Various examples are reported of chromogenic materials composed of a functional dye covalently linked to the polymer chains or physically dispersed in the continuous macromolecular matrix, the latter appears to be a more sustainable route for the industrial scale-up of these materials. In this study, a mechanochromic elastomer was prepared by physically dispersing dye materials into a rubber matrix by solution mixing technique. The employed rubber is natural rubber (NR). The NR was chosen because of its ability of strain-induced crystallization. Perylene diimide I is selected after considering its aggregachromic nature and affinity with rubber matrix. The optimum composition of dye in rubber composites was determined based on the mechanochromic performance characterized with ultraviolet/visible (UV/Vis) spectrometer, x-ray diffraction (XRD) and spectrofluorometer (FL). The UV/Vis spectrometer and FL monitor the optical responses, such as absorbance and emission property, under tensile deformation due to the breakage of dye aggregates. Spectroscopic analysis with polarization monitors the breakage of dye aggregates and anisotropic property of the sample. The XRD monitors the change in size of dye aggregates. With polarization filtering, the breakage of dye aggregates are clearly observed and anisotropic property of the sample is also confirmed. The XRD results indicate that dye aggregates were broken during stretching because the shear force is applied to dye aggregates.
A novel mechanochromic elastomer based on silicone rubber and coumarin 6 dye have been prepared with various concentrations of the dye ranges from 2wt.% to a maximum of 5wt.% by solution mixing technique. After evaporating the solvent, cured samples were prepared as thin films using compression molding at 170° C. The optimum composition of the dye in rubber composites was determined based on the mechanochromic performance characterized with ultraviolet/visible (UV/Vis) spectrometer, x-ray diffraction (XRD) and spectrofluorometer (FL). The UV/Vis spectrometer monitors the dye aggregation in polymer film during the tensile deformation. The XRD monitors the change in size of dye aggregates. The FL monitors the optical response during tensile deformation due to the re-arrangement of dyes. As increasing a mechanical deformation to the polymeric composite film, UV/Vis absorption intensity was decreased and the FL emission wavelength was moved to decrease wavelength because of breaking dye aggregations. Also, XRD intensity peak was decreased, which dye aggregations were broken after mechanical deformation.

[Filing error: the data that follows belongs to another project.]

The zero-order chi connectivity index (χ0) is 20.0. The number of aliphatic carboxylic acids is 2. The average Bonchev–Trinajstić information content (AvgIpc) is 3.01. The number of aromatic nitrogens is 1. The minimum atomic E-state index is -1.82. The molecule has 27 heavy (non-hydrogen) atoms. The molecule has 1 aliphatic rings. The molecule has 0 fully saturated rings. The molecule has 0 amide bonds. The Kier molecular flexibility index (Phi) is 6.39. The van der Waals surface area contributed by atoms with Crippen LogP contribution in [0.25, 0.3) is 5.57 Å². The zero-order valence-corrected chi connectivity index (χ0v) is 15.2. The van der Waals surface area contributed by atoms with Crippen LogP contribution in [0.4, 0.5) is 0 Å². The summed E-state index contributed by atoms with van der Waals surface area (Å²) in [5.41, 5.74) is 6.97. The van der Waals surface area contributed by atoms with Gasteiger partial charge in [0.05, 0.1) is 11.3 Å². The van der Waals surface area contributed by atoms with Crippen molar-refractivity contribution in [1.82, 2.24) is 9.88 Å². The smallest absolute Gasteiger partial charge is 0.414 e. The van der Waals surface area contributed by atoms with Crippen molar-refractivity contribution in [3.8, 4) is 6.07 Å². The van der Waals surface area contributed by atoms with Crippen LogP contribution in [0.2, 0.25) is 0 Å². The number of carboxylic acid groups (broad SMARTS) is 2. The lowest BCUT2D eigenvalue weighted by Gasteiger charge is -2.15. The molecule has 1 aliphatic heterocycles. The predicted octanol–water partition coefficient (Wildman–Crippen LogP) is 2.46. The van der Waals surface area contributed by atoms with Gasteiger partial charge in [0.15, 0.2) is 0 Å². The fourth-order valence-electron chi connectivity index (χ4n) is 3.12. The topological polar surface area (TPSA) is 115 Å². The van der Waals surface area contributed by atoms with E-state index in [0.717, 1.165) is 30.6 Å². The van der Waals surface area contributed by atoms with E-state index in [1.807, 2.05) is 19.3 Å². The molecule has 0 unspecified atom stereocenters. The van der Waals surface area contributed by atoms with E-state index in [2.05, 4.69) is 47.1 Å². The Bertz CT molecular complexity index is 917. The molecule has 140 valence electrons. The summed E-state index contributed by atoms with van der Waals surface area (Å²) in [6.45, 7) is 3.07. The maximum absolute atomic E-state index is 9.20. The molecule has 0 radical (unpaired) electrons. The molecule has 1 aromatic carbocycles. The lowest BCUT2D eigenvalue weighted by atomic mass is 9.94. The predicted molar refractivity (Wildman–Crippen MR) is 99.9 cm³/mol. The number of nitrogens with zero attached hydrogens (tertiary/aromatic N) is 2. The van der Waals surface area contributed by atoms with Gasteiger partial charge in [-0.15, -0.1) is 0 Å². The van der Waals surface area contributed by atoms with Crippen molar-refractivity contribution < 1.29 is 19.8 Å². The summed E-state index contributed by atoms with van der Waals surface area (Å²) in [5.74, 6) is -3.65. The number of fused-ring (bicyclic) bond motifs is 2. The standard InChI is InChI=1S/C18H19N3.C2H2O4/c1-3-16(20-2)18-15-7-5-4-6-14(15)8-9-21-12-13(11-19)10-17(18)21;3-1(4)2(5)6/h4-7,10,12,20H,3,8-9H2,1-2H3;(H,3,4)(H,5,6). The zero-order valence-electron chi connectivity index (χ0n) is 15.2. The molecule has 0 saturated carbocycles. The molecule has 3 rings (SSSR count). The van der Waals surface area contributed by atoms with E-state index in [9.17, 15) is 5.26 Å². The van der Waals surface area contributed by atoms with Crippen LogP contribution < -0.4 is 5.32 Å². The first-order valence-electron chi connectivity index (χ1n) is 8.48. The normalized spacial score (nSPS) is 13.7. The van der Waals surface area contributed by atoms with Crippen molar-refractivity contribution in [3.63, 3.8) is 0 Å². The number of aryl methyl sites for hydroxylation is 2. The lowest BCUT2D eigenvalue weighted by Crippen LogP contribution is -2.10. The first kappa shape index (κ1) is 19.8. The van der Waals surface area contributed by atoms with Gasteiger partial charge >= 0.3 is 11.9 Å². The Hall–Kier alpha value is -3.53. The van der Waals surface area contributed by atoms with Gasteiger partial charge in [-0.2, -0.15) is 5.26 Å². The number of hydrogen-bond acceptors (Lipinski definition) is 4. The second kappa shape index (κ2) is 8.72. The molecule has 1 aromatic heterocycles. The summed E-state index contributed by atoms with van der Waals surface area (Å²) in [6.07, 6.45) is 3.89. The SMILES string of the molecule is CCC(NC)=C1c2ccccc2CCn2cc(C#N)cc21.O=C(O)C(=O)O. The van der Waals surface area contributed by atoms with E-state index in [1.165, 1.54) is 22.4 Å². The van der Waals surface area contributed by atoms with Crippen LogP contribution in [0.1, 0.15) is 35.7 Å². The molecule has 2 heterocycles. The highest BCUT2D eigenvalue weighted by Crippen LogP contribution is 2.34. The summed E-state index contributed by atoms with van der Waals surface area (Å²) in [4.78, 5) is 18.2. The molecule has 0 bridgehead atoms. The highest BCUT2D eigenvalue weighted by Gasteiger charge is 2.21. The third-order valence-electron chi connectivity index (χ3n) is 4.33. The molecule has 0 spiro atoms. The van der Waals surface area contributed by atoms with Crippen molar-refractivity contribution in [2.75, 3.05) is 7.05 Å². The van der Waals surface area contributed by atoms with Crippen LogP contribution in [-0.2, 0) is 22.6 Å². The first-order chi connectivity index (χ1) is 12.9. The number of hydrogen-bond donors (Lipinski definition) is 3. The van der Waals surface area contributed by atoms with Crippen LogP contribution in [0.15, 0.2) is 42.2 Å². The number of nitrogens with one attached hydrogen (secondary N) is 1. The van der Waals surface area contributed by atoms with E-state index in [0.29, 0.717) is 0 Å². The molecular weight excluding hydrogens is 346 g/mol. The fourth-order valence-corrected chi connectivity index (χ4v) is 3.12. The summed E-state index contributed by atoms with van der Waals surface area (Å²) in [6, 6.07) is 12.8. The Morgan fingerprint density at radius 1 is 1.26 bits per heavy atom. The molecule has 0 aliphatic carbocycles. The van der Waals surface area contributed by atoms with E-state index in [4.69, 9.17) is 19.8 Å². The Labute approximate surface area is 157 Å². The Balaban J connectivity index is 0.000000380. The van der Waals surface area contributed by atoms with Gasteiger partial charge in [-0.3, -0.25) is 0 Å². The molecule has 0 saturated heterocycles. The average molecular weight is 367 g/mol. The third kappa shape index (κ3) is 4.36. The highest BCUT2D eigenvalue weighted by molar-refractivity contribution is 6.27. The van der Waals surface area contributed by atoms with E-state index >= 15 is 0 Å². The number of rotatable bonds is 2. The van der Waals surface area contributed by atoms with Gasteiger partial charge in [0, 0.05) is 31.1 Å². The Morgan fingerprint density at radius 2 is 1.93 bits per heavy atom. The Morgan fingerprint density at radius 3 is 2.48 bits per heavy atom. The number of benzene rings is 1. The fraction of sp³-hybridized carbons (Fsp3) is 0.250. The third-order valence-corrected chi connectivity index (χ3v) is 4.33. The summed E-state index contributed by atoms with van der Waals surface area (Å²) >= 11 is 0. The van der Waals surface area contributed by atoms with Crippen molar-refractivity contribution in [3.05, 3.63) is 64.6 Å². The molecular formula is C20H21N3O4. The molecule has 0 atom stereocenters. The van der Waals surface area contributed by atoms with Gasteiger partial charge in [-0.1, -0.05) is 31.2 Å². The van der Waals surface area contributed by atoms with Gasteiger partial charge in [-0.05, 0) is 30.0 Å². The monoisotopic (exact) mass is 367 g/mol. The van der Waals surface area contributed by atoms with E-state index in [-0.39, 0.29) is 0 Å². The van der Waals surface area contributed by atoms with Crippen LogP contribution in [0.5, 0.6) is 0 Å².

Lyotropic chromonic liquid crystals (LCLCs) form a columnar discotic liquid crystalline (LC) phase in aqueous solution
due to the disc-like or plank-like molecular shape of chromonic dyes and their ionic peripheries. Such columnar
structures in the chromonic columnar N phase can be coated on a glass substrate, and aligned in one direction by
applying external forces. The resulting thin crystalline film (TCF) can absorb a polarized light parallel to the molecular
axis while transmitting a polarized light parallel to the columnar axis, which constructs an E-polarizer. Although the
concept of the coatable polarizer known, it has not been commercially successful due to numerous problems mainly
originated from the use of aqueous solution. It is extremely difficult to coat the aqueous solution on most of substrates,
especially on plastic substrates. Large volume shrinkage occurs during the crystallization process generating unfavorable
defects. Also, weak adhesion becomes an important issue when a TCF is applied to a flexible substrate.
In this presentation, we demonstrate a novel preparation method of coatable polarizer from a photo-curable organicbased
LCLC solution. Lyotropic LC solutions were prepared by dissolving amino-functional chromonic dye in acrylic
acid containing photoinitiator and crosslinking agents. The solution was shear-coated with subsequent UV irradiation to
provide a thin film polarizer. The coating processibility of this organic-based solution was outstanding, particularly on a
plastic substrate. The maximum polarization efficiency was measured to be > 98 %. The resulting thin film polarizer
showed excellent film characteristics, such as good adhesion strength to various substrates, superior surface hardness,
good solvent resistance and decent thermal stability.